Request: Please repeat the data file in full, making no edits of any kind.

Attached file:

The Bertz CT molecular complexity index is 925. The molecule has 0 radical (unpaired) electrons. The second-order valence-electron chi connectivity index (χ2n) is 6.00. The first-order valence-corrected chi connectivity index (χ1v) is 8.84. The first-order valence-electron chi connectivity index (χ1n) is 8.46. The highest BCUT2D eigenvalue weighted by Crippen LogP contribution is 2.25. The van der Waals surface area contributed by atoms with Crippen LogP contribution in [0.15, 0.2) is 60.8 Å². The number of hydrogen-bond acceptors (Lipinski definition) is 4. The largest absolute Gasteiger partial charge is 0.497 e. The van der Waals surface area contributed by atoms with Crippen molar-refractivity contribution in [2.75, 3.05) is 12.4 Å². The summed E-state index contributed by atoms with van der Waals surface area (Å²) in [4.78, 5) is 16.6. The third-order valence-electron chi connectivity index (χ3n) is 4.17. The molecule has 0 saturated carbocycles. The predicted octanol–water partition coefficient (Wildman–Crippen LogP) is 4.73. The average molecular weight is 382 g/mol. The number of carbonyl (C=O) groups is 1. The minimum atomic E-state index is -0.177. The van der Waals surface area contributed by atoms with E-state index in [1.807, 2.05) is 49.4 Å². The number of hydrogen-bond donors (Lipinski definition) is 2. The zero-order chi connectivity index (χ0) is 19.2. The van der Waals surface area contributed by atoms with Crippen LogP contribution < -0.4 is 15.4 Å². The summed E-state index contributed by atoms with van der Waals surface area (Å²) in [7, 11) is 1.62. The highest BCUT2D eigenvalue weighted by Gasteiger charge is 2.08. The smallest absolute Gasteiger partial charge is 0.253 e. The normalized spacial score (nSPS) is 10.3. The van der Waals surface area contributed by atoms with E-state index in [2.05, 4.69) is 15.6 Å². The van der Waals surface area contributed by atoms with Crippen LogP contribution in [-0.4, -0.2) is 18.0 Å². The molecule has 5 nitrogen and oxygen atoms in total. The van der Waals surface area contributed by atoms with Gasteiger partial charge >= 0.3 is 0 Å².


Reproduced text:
The Bertz CT molecular complexity index is 925. The molecule has 0 radical (unpaired) electrons. The second-order valence-electron chi connectivity index (χ2n) is 6.00. The first-order valence-corrected chi connectivity index (χ1v) is 8.84. The first-order valence-electron chi connectivity index (χ1n) is 8.46. The highest BCUT2D eigenvalue weighted by Crippen LogP contribution is 2.25. The van der Waals surface area contributed by atoms with Crippen LogP contribution in [0.15, 0.2) is 60.8 Å². The number of hydrogen-bond acceptors (Lipinski definition) is 4. The largest absolute Gasteiger partial charge is 0.497 e. The van der Waals surface area contributed by atoms with Crippen molar-refractivity contribution in [2.75, 3.05) is 12.4 Å². The summed E-state index contributed by atoms with van der Waals surface area (Å²) in [4.78, 5) is 16.6. The third-order valence-electron chi connectivity index (χ3n) is 4.17. The molecule has 0 saturated carbocycles. The predicted octanol–water partition coefficient (Wildman–Crippen LogP) is 4.73. The average molecular weight is 382 g/mol. The number of carbonyl (C=O) groups is 1. The minimum atomic E-state index is -0.177. The van der Waals surface area contributed by atoms with E-state index in [1.807, 2.05) is 49.4 Å². The number of hydrogen-bond donors (Lipinski definition) is 2. The zero-order chi connectivity index (χ0) is 19.2. The van der Waals surface area contributed by atoms with Crippen LogP contribution < -0.4 is 15.4 Å². The summed E-state index contributed by atoms with van der Waals surface area (Å²) in [7, 11) is 1.62. The highest BCUT2D eigenvalue weighted by Gasteiger charge is 2.08. The smallest absolute Gasteiger partial charge is 0.253 e. The normalized spacial score (nSPS) is 10.3. The van der Waals surface area contributed by atoms with E-state index in [2.05, 4.69) is 15.6 Å². The van der Waals surface area contributed by atoms with Crippen LogP contribution in [-0.4, -0.2) is 18.0 Å². The molecule has 5 nitrogen and oxygen atoms in total. The van der Waals surface area contributed by atoms with Gasteiger partial charge >= 0.3 is 0 Å².